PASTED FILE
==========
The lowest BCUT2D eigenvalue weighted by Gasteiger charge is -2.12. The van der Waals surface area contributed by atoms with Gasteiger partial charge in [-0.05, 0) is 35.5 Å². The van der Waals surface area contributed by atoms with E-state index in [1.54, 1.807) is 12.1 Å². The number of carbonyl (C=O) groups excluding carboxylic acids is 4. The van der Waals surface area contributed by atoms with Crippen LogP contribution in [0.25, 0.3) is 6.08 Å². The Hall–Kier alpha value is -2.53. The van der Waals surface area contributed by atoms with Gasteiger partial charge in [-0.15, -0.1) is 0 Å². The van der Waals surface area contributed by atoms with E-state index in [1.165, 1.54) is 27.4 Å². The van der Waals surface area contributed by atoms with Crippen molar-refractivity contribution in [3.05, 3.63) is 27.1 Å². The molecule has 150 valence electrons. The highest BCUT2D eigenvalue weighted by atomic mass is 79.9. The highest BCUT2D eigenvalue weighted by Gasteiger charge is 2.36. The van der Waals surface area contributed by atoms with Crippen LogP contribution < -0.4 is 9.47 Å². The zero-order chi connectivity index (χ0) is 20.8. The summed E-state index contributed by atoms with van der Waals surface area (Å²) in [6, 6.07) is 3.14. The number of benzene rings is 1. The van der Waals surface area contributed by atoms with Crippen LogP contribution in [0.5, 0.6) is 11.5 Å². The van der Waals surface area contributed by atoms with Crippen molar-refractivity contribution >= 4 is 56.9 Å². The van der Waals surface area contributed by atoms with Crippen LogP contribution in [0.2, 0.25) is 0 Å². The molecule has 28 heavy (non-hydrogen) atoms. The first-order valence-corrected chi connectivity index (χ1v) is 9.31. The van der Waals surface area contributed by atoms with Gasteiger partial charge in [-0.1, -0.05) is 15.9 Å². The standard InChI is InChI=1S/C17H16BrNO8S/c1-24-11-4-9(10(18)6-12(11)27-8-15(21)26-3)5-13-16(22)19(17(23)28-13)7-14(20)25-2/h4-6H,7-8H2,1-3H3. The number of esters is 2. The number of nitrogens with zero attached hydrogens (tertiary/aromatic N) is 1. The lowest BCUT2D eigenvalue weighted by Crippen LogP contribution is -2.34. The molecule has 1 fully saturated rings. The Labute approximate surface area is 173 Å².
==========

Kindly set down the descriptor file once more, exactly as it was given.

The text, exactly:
The lowest BCUT2D eigenvalue weighted by Gasteiger charge is -2.12. The van der Waals surface area contributed by atoms with Gasteiger partial charge in [-0.05, 0) is 35.5 Å². The van der Waals surface area contributed by atoms with E-state index in [1.54, 1.807) is 12.1 Å². The number of carbonyl (C=O) groups excluding carboxylic acids is 4. The van der Waals surface area contributed by atoms with Crippen LogP contribution in [0.25, 0.3) is 6.08 Å². The Hall–Kier alpha value is -2.53. The van der Waals surface area contributed by atoms with Gasteiger partial charge in [-0.15, -0.1) is 0 Å². The van der Waals surface area contributed by atoms with E-state index in [1.165, 1.54) is 27.4 Å². The van der Waals surface area contributed by atoms with Crippen molar-refractivity contribution in [3.05, 3.63) is 27.1 Å². The molecule has 150 valence electrons. The highest BCUT2D eigenvalue weighted by atomic mass is 79.9. The highest BCUT2D eigenvalue weighted by Gasteiger charge is 2.36. The van der Waals surface area contributed by atoms with Crippen LogP contribution < -0.4 is 9.47 Å². The zero-order chi connectivity index (χ0) is 20.8. The summed E-state index contributed by atoms with van der Waals surface area (Å²) in [6, 6.07) is 3.14. The number of benzene rings is 1. The van der Waals surface area contributed by atoms with Crippen LogP contribution in [0.5, 0.6) is 11.5 Å². The van der Waals surface area contributed by atoms with Crippen molar-refractivity contribution >= 4 is 56.9 Å². The van der Waals surface area contributed by atoms with Crippen LogP contribution in [0.2, 0.25) is 0 Å². The molecule has 28 heavy (non-hydrogen) atoms. The first-order valence-corrected chi connectivity index (χ1v) is 9.31. The van der Waals surface area contributed by atoms with Gasteiger partial charge in [-0.1, -0.05) is 15.9 Å². The standard InChI is InChI=1S/C17H16BrNO8S/c1-24-11-4-9(10(18)6-12(11)27-8-15(21)26-3)5-13-16(22)19(17(23)28-13)7-14(20)25-2/h4-6H,7-8H2,1-3H3. The number of esters is 2. The number of nitrogens with zero attached hydrogens (tertiary/aromatic N) is 1. The lowest BCUT2D eigenvalue weighted by Crippen LogP contribution is -2.34. The molecule has 1 fully saturated rings. The Labute approximate surface area is 173 Å².